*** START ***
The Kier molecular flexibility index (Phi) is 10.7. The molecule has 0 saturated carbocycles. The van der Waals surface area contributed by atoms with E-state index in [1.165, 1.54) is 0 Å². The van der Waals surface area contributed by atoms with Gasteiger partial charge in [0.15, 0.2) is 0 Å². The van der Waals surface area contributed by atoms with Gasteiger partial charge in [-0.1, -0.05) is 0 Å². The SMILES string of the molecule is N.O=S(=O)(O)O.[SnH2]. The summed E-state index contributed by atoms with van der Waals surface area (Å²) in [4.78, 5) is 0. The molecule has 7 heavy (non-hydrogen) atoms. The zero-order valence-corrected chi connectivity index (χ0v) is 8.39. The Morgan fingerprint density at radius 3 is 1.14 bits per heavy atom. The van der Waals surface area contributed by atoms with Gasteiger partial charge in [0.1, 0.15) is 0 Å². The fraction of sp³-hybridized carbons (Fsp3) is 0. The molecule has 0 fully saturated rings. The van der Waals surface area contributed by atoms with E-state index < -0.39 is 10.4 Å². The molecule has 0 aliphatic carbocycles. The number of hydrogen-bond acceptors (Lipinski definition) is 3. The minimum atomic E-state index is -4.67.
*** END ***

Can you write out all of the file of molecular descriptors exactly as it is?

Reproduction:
The Kier molecular flexibility index (Phi) is 10.7. The molecule has 0 saturated carbocycles. The van der Waals surface area contributed by atoms with E-state index in [1.165, 1.54) is 0 Å². The van der Waals surface area contributed by atoms with Gasteiger partial charge in [0.15, 0.2) is 0 Å². The van der Waals surface area contributed by atoms with Gasteiger partial charge in [-0.1, -0.05) is 0 Å². The SMILES string of the molecule is N.O=S(=O)(O)O.[SnH2]. The summed E-state index contributed by atoms with van der Waals surface area (Å²) in [4.78, 5) is 0. The molecule has 7 heavy (non-hydrogen) atoms. The zero-order valence-corrected chi connectivity index (χ0v) is 8.39. The Morgan fingerprint density at radius 3 is 1.14 bits per heavy atom. The van der Waals surface area contributed by atoms with Gasteiger partial charge in [0.1, 0.15) is 0 Å². The fraction of sp³-hybridized carbons (Fsp3) is 0. The molecule has 0 fully saturated rings. The van der Waals surface area contributed by atoms with E-state index < -0.39 is 10.4 Å². The molecule has 0 aliphatic carbocycles. The number of hydrogen-bond acceptors (Lipinski definition) is 3. The minimum atomic E-state index is -4.67.